For This Actor, Gravel Flats Was Devine
In the Golden Age of Hollywood, many Southland communities saluted screen star residents as honorary mayors. Van Nuys extended such a title in 1938 to western actor Andy Devine.
Well-liked by audiences and fellow actors, Devine had a ranch on Woodman Avenue he called Gravel Flats. A favorite gathering place for his show business pals, it was named not for the soil--which was rich enough to grow towering corn crops--but for the owner’s distinctively squeaky voice, the result of a childhood vocal cord injury when he tripped with a curtain rod in his mouth.
The Arizona native was a star athlete at Santa Clara University, then drifted south to play a little pro football and pick up bit movie parts. When talkies arrived, the gravelly voice was his undoing. In one early sound movie, he was reduced to carrying the microphone. He quit for a job as a Venice lifeguard until a friend suggested he read for a small comic role. His bulky football player’s gag line delivered in a squeak was a big hit, and his new career was assured.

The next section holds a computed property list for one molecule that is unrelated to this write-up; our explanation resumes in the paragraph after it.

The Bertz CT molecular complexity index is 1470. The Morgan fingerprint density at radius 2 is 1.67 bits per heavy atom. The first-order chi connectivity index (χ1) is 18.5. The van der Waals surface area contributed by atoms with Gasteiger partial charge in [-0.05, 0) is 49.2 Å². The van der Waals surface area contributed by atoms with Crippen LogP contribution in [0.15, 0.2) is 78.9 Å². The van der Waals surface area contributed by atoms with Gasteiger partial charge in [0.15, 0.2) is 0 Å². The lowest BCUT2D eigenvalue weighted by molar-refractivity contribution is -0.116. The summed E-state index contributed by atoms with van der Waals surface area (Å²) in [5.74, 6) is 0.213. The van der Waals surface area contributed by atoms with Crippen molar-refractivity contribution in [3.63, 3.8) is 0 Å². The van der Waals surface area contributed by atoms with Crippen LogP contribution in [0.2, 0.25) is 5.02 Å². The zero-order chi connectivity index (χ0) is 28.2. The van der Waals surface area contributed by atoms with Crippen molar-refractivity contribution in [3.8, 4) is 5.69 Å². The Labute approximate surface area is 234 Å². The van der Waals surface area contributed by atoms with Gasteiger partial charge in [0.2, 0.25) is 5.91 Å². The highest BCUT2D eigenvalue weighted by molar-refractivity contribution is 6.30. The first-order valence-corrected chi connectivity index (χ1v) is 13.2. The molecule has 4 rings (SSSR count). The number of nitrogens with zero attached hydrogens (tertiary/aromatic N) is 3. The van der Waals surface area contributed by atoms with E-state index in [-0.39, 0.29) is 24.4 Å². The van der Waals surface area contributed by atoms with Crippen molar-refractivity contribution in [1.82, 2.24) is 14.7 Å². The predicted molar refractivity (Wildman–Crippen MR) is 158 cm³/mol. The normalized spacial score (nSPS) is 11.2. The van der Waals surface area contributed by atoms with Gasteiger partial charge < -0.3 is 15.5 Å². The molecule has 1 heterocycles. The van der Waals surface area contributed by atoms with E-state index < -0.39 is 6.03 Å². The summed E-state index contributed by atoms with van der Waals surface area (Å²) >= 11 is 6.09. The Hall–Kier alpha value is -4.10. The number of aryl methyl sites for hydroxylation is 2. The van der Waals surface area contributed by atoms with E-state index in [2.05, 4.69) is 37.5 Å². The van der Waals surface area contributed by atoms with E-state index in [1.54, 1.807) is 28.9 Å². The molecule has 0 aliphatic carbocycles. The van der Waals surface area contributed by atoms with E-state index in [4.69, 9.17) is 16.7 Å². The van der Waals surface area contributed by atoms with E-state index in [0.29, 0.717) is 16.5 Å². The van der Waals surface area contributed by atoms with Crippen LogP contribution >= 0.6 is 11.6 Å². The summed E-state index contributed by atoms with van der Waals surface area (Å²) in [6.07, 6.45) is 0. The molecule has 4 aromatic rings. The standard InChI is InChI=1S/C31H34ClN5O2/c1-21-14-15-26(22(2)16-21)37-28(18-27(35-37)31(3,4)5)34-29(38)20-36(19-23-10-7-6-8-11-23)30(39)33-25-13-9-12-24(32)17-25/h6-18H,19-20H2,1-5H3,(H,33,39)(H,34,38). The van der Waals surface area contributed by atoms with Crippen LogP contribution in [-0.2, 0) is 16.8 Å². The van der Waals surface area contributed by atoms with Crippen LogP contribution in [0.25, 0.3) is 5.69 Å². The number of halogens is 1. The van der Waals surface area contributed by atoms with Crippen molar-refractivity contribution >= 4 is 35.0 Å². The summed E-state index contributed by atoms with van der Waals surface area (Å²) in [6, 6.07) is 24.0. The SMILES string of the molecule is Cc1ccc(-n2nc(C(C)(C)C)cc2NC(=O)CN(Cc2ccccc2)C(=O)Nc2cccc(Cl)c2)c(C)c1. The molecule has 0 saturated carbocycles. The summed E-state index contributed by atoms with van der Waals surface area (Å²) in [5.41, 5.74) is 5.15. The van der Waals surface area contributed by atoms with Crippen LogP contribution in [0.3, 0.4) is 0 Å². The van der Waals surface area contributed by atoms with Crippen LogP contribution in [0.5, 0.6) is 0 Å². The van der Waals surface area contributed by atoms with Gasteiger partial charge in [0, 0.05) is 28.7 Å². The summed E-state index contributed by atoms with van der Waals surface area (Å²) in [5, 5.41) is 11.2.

He appeared in hundreds of movies, mostly as second-fiddle in countless horse operas. Among his most notable roles was that of Buck the driver in the 1939 John Ford classic “Stagecoach.”
He segued easily into two early television series. He was Jingles the sidekick in “The Adventures of Wild Bill Hickok” and then the leader of “Andy’s Gang.”
He yielded the Van Nuys ceremonial mayoralty in 1958 after moving to Newport Beach, and worked until he fell ill with leukemia, succumbing in 1977 at the age of 71.
He kept a fond spot in his heart for the Valley. He often half-joked that after he sold Gravel Flats to apartment developers he could retire any time, without a worry about starving.